“It was tough,” says Lewis, “but the hard work paid off.”
Mail Handler Lennard Hammock, Tour 11, LA P&DC Work Center 16, thinks so, too. “Morale among postal employees was very low before Mr. Lewis arrived, but he gave us incentives to encourage us to produce, and I thought he was great. He cared about his employees, but mostly he cared about the USPS. He’s a real professional, and I’m proud to have worked for him.”
In 1997, Lewis was again promoted, this time to the post of vice president of Area Operations in the Allegheny Area. He held that Pittsburgh-based job for less than two years when he was tapped by Postmaster General William Henderson to take over as chief operating officer.
“Who better for this job than Clarence Lewis?” declares Henderson. “I knew someone with his intimate knowledge of Postal Service operations would be an incredible asset. He knows this organization inside and out.”
Lewis’ intimate knowledge of the Postal Service proved invaluable just one week after he arrived in Washington. Along with Henderson and Deputy Postmaster General Michael Coughlin, he was called to testify before the House Sub-committee on the Postal Service.
“I thought I’d just be sitting in on the hearing,” says Lewis. “But when I sat down with Bill [Henderson] and Mike [Coughlin to review the material, they handed me a portion to read. My jaw dropped. At that moment, I wasn’t as confident as they were, but they had faith in me and it worked out well.”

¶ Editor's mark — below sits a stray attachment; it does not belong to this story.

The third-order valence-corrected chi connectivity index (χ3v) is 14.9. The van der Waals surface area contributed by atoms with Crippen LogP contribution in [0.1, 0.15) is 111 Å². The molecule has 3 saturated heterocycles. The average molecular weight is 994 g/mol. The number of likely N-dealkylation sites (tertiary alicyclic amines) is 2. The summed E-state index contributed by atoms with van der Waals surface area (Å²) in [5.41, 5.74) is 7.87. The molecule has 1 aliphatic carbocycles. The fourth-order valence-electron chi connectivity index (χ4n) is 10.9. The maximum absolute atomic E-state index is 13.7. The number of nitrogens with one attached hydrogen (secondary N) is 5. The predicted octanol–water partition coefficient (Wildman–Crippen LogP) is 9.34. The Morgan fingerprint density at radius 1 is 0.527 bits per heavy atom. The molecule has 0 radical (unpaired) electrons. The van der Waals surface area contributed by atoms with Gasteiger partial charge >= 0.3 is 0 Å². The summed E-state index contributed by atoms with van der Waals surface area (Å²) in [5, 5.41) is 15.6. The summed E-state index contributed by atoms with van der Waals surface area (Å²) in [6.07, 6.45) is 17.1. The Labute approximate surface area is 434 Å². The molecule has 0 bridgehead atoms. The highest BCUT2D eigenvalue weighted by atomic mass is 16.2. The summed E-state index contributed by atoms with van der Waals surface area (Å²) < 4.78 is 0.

Humility is typical of Lewis, who remains modest on most issues—especially the fact that he is the third highest-ranking officer in the Postal Service, the third largest employer in the U.S. (after the Department of Defense and Wal-Mart).
“Sure, I’m proud to have this job,” he says. “But the truth is that I am just another employee who tries to do the best job he can. I’m happy my superiors saw fit to promote me.”
And Lewis is determined to
make the most of his new job.
“During my tenure, I’m not looking to be personally successful as much as I’m looking to make everyone in the organization successful,” he says. “I’ve always thought that letter carriers, engineers, research and development folks, executives, and all the other departments are all part of one team. This isn’t tennis. We are more like a football team, and we all need to work together. If I can help institute a strong team spirit throughout the entire organization before I retire, then I’ll consider my job well done.”
When it comes time to retire, though, the 59-year-old father of five and grandfather of four says he’ll be ready for a rest. He and his wife have had a commuter marriage in recent years because she didn’t want to move around the country each time Lewis was promoted. She chose to maintain their home in Richmond.
No matter where Lewis worked, though, the couple met on weekends and holidays. Lewis says the time away from each other has been an emotional and financial strain. Yet despite the distance, the couple—married since 1975—remain a strong team.
“Whenever I was presented with an opportunity, Elaine and I sat down and decided together,” Lewis shares. “She has been my greatest supporter. And when I retire, we’re going to take a trip around the world. I promised that vacation to her years ago. And I’m a man who keeps his promises.”